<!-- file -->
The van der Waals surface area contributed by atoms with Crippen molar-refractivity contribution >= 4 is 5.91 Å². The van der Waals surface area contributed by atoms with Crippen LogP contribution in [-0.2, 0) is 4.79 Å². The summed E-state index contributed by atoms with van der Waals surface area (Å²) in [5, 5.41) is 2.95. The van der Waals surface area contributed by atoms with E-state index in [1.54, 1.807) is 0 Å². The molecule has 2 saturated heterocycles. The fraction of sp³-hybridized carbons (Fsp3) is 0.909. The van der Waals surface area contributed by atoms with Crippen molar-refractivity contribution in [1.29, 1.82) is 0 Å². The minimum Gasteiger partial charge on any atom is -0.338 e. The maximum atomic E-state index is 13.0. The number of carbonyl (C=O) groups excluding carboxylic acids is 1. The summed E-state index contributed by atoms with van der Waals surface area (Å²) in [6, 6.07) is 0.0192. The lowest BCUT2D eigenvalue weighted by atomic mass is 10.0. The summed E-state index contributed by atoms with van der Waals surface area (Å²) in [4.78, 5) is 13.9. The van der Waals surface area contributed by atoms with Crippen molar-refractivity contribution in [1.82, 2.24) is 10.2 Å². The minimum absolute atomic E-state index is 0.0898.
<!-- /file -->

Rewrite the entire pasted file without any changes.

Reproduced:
The van der Waals surface area contributed by atoms with Crippen molar-refractivity contribution >= 4 is 5.91 Å². The van der Waals surface area contributed by atoms with Crippen LogP contribution in [-0.2, 0) is 4.79 Å². The summed E-state index contributed by atoms with van der Waals surface area (Å²) in [5, 5.41) is 2.95. The van der Waals surface area contributed by atoms with E-state index in [1.54, 1.807) is 0 Å². The molecule has 2 saturated heterocycles. The fraction of sp³-hybridized carbons (Fsp3) is 0.909. The van der Waals surface area contributed by atoms with Crippen molar-refractivity contribution in [1.29, 1.82) is 0 Å². The minimum Gasteiger partial charge on any atom is -0.338 e. The maximum atomic E-state index is 13.0. The number of carbonyl (C=O) groups excluding carboxylic acids is 1. The summed E-state index contributed by atoms with van der Waals surface area (Å²) in [6, 6.07) is 0.0192. The lowest BCUT2D eigenvalue weighted by atomic mass is 10.0. The summed E-state index contributed by atoms with van der Waals surface area (Å²) in [4.78, 5) is 13.9. The van der Waals surface area contributed by atoms with Crippen molar-refractivity contribution in [1.82, 2.24) is 10.2 Å². The minimum absolute atomic E-state index is 0.0898.